One in five taxis is idle because drivers aren’t easy to come by. An old rule now being enforced is leaving both drivers and cab operators in difficulty
Bangalore, inching close to Delhi in vehicle density, is facing a dire shortage of drivers. This has forced taxi operators to pay more to drivers. Salaries have gone up from Rs 6,000 a month to Rs 12,000. Radhakrishna Holla, general secretary, Bangalore Tourist Taxi and Owner’s Association blames it on the central government. “The 1988 Motor Vehicle Act says drivers should have a minimum qualification to be eligible for a badge, and many of our drivers don’t have the qualification.
Earlier, the authorities used to be lenient with the badges, but now they have taken it seriously,” he says. One in five commercial vehicles (taxis) isn’t plying because of this new norm. Bangalore has 80,000 commercial vehicles, owned by 500 travel agencies. Tour operators are finding it difficult to pay their loan installments, says Holla, and the business is in crisis. Drivers in Bangalore come from the outlying parts—Ramanagara, Mandya, Nelamangala, and Hoskote.
They typically hail from agricultural families, or families plying small trades, and are not too keen on education. Many drivers have lost their jobs and returned to their villages. An eighth standard pass makes a driver eligible for a badge. The badge is given along with the licence. Ramesh Babu of Ramesh Tours and Travels answers, “We can claim insurance in case of an accident only if the driver has a badge.” Only drivers with the qualification remain in their jobs. On the one hand, the owners are forced to pay more to retain drivers, and on the other, hundreds are being rendered unemployed. As much as the owners want to employ drivers without a badge, they’re worried about the insurance aspect.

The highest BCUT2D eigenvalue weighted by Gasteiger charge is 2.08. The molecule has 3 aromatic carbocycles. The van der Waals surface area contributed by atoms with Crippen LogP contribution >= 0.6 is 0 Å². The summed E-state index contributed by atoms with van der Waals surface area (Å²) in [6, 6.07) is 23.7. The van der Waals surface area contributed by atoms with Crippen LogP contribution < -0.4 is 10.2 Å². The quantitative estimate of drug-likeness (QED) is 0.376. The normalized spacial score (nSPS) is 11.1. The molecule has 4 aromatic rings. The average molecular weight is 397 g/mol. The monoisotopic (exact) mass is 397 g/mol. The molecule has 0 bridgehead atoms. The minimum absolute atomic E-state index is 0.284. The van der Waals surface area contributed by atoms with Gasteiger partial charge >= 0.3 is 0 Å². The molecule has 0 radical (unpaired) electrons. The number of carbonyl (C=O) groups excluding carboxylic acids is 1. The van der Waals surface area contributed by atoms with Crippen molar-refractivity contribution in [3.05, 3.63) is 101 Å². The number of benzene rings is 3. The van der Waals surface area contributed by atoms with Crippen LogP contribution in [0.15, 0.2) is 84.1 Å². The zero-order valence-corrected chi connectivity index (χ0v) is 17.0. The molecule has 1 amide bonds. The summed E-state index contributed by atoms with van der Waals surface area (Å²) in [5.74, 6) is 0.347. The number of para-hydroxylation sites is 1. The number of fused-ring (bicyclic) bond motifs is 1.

An Innova accident last year sounded the alarm bells for operators. “A driver had dropped a passenger to the airport. On his way back, he picked up a couple and a child. The taxi met with a terrible accident, and the child died. The couple survived in injuries. The company couldn’t claim any money as the driver didn’t have a badge. It had to pay up Rs 5 lakh,” Holla recalls. Ramesh Babu hasn’t sent away drivers without badges, though. “Educated people would want fancy jobs, and a driver’s job is taken up only by those without much education. Sometimes people earn more as drivers than at desk-bound jobs,” he says.
On average, a driver can earn up to Rs 15,000 a month, but earning can go up to Rs 25,000 if he works for an MNC, and Rs 30,000 a month if he’s driving his own vehicle. Drivers like Nagesh HR, who works for a leading cab operator, doesn’t have a badge till date. “If we had studied so much, why will we come into this profession? Won’t we find a good job in some corporate office?” asks Nagesh.
The shortage has hit even professionals who hire personal drivers N Sekar, vice president of Jagran Publications, has always had problems retaining his drivers. His last driver quit a year back and he wasn’t able to find a replacement for 10 months. “It’s so difficult to find a good driver. Since I move around a lot, it was very difficult for me to park my car,” he says. Sekar pays his new driver Rs 12,000 a month. Alok Kumar Nathur, country head (operations) for Super Saver Services, has had four drivers in just one year. He says, “They don’t stay however much we pay. It is really difficult.” He pays Rs 10,000 a month plus tips.
Taxi operators have requested the government to relax the rule for two years. “I met Ramalinga Reddy, the transport minister and made a request. Not just taxi drivers, but even BMTC drivers, are in trouble as the law applies for all the commercial vehicles,” he told Talk.